Homebuilding continues to lag behind pre-recession levels, even as the economy shows gains and buyer demand is high. Why are builders still so cautious?
A new survey by the National Association of Home Builders revealed that two-thirds of builders said their greatest concern for 2015 is the availability of labor. Building material prices was ranked closely behind as a top concern at about 67 percent as well, followed by 57 percent of builders who also said lot availability.
This stands in stark contrast to a few years ago. In 2011, only 13 percent of homebuilders surveyed said labor availability was a concern and only 21 percent were concerned about acquiring lots.
When it comes to labor concerns, most builders say they are most concerned about the availability of rough and finish carpenters, framers, and masons. More than 60 percent of the homebuilders surveyed reported some or serious shortages of carpenters.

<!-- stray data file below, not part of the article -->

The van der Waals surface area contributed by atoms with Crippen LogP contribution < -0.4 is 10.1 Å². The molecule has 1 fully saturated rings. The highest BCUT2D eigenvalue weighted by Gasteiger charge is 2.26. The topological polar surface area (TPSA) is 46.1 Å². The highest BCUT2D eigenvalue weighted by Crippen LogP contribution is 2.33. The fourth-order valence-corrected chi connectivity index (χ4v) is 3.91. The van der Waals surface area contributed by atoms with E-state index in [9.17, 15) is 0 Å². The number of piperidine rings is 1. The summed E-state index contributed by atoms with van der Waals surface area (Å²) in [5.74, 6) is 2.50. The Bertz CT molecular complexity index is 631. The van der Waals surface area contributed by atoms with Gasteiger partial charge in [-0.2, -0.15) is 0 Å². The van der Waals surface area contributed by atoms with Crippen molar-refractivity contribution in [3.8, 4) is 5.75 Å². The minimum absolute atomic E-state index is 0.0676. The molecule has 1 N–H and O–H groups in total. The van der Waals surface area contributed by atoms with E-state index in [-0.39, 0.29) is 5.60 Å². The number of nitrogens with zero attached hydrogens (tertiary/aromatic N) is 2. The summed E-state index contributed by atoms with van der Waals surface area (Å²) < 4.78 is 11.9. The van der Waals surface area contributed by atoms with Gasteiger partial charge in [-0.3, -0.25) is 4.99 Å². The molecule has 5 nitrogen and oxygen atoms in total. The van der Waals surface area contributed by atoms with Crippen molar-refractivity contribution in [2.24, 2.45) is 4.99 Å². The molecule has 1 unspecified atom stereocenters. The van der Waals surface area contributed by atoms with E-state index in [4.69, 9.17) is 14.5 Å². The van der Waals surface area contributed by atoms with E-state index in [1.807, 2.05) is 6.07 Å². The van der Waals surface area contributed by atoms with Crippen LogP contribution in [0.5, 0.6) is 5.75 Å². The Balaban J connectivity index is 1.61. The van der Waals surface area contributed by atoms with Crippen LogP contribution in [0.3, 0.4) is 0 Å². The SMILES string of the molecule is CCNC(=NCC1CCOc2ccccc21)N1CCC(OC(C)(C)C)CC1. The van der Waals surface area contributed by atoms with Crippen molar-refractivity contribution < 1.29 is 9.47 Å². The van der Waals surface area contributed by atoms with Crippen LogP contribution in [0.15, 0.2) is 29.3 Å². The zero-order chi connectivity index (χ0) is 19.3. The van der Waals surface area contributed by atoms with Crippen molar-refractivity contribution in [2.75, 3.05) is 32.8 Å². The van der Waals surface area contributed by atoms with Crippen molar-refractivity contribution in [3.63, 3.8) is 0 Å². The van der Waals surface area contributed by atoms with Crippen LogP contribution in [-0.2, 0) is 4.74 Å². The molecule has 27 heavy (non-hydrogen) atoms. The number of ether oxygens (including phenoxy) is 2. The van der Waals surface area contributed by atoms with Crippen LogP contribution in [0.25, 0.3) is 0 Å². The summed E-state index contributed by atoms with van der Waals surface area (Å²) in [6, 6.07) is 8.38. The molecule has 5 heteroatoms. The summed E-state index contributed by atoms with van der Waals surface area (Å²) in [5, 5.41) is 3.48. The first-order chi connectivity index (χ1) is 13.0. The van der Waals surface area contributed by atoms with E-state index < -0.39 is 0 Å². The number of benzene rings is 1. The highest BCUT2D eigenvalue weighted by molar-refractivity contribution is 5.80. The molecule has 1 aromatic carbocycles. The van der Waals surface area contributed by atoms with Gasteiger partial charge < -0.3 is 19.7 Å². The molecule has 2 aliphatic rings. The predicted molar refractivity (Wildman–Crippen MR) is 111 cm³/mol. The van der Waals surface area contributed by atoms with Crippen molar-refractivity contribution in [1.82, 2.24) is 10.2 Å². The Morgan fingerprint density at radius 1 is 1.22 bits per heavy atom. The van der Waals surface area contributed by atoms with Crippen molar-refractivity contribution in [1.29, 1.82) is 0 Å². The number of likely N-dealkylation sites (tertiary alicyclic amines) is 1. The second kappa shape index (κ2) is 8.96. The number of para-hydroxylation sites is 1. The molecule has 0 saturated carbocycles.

"The uptick in overall employment has put additional pressure on finding qualified construction workers," writes David Crowe, NAHB’s chief economist, for BUILDER. "Scarcities and rising wages have been worse in the energy production regions of the country. … Wages will have to rise to bring more of the experienced workers back from where they went during the housing collapse."
Builders continue to grapple with lot shortages, which began surfacing as a problem in 2012. By mid-2014, about three in five builders reported experiencing some or serious shortages in lots.
Builders' concerns have changed as the overall housing market has shown improvement. For example, about 67 percent of builders were concerned about buyers qualifying for a mortgage in 2013, but that percentage has fallen to 45 percent in 2015. Also, builders are showing less concern about the competition from distressed sales too – 40 percent in 2013 said it was a big problem compared to 19 percent in 2015.